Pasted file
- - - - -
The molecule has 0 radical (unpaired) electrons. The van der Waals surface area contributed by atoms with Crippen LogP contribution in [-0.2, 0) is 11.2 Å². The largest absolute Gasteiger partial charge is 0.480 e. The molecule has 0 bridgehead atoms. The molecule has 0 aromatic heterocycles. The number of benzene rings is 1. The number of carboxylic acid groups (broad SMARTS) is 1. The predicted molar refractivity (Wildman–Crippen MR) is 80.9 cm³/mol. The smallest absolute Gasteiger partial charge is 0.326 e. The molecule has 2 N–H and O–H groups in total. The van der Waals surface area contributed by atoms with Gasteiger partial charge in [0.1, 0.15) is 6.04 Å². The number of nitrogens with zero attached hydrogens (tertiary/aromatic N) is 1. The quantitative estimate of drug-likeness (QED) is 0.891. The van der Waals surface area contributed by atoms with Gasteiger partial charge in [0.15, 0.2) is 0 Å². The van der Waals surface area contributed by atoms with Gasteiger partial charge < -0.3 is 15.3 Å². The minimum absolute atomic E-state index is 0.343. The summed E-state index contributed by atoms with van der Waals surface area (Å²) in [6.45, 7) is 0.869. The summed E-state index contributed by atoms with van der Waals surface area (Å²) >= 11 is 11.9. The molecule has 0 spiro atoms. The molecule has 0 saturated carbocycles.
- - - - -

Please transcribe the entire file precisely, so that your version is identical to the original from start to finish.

The molecule has 0 radical (unpaired) electrons. The van der Waals surface area contributed by atoms with Crippen LogP contribution in [-0.2, 0) is 11.2 Å². The largest absolute Gasteiger partial charge is 0.480 e. The molecule has 0 bridgehead atoms. The molecule has 0 aromatic heterocycles. The number of benzene rings is 1. The number of carboxylic acid groups (broad SMARTS) is 1. The predicted molar refractivity (Wildman–Crippen MR) is 80.9 cm³/mol. The smallest absolute Gasteiger partial charge is 0.326 e. The molecule has 2 N–H and O–H groups in total. The van der Waals surface area contributed by atoms with Gasteiger partial charge in [0.1, 0.15) is 6.04 Å². The number of nitrogens with zero attached hydrogens (tertiary/aromatic N) is 1. The quantitative estimate of drug-likeness (QED) is 0.891. The van der Waals surface area contributed by atoms with Gasteiger partial charge in [0.15, 0.2) is 0 Å². The van der Waals surface area contributed by atoms with Gasteiger partial charge < -0.3 is 15.3 Å². The minimum absolute atomic E-state index is 0.343. The summed E-state index contributed by atoms with van der Waals surface area (Å²) in [6.45, 7) is 0.869. The summed E-state index contributed by atoms with van der Waals surface area (Å²) >= 11 is 11.9. The molecule has 0 spiro atoms. The molecule has 0 saturated carbocycles.